It can be challenging to see a child acting in a way we wouldn’t tolerate in our own children, but parenting expert Dr Mary O’Kane advises a non-judgemental approach
As parents, we have all been there: on a playdate or out with a group, someone has a child who is absolutely wrecking your head and behaving in a way that you would not like in your own kids.
They are mouthy, screaming, saying nasty things to your own kids or being just plain rude. It is a frustrating situation to be in but the big question is: is it ever OK to say something about other people’s badly behaved children?
I will be the first to admit I am strict, very strict, with my daughter Joan on being well-behaved. I joke that I am old-fashioned but really I just want Joan to grow up respectful, kind and aware of how her behaviour can affect others.
Recently, we were out with a group of parents and their kids for a meal. All of the kids are at an age where they have devices or phones but I have always made sure Joan puts hers away and engages with everyone she is with. I want her to feel comfortable chatting to whoever we are with, and to enjoy her time being social. All of the kids managed to put their phone away except for one.
She was glued to it and made zero effort to chat to Joan, who was beside her and tried to strike up a conversation. At first, I didn’t interfere, which is hard for me to do. Then I offered a common ground topic to both girls and nothing happened.
I know this isn’t the worst offence but I really felt the other parent should have spotted that Joan was trying, and by not engaging, her daughter was being rude. If all the other parents and kids agreed devices should be put away, why wasn’t she insisting her child do the same? I know I can be hyper sensitive and overly concerned about what others may or may not be thinking, but I would honestly have been so embarrassed if Joan had behaved that way.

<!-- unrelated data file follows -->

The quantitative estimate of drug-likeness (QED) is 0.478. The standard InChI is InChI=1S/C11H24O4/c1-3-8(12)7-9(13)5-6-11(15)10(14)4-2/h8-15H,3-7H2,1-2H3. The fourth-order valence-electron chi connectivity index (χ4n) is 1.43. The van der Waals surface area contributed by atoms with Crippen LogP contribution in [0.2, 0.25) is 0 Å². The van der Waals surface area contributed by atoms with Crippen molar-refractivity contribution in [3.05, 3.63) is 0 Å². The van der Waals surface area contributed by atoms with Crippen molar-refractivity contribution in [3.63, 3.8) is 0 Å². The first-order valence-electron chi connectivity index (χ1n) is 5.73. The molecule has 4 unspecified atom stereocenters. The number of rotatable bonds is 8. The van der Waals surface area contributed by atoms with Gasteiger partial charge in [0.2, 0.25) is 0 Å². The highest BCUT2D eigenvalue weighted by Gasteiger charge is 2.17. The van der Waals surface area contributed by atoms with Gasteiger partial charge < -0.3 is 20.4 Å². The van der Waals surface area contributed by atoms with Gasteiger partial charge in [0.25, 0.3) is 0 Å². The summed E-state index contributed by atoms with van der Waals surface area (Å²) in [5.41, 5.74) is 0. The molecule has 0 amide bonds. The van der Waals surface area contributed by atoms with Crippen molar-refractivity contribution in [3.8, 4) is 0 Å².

But what can or should we even do in situations like this, or any situation whereby you feel someone else’s child is misbehaving? I am no expert but I do know that after numerous conversations over the years with nearly all of my friends who are parents, we have all been in this awkward and sometimes stressful situation.
I spoke to Dr Mary O’Kane, author of Perfectly Imperfect Parenting and lecturer on early childhood education. I begin by asking her, is it ever OK to say anything to the parent directly?
Firstly she talks about different parenting styles and says: “We are aiming for authoritative parenting — this means you have rules and there are consequences and you are very much in charge — but you also have conversations with your children about your expectations of you their behaviour and you basically explain your methods. This is the ideal approach to take.”
She adds: “We don’t want permissive parenting, whereby parents stand back and don’t intervene or set boundaries. No matter how old the child is, they do need boundaries. This form of parenting, we know after years of research, never benefits the child. By stepping back, you are not supporting the child, and potentially causing problems for them growing up.”
So right off the bat, she made me feel better about labelling authoritative parenting as ‘old fashioned’.
Going back to my original question, is it ever OK to say anything? Dr O’Kane’s answer, in short, is ‘No’. Instead, she says: “Don’t offer unsolicited advice, especially if you know you both approach parenting differently. They will feel the judgement. But what can help is showing interest in their parenting.” Her example is to approach the situation by asking questions about their ways of solving certain reactions and behaviours in their children. Mary feels that this is a good way to connect on parenting.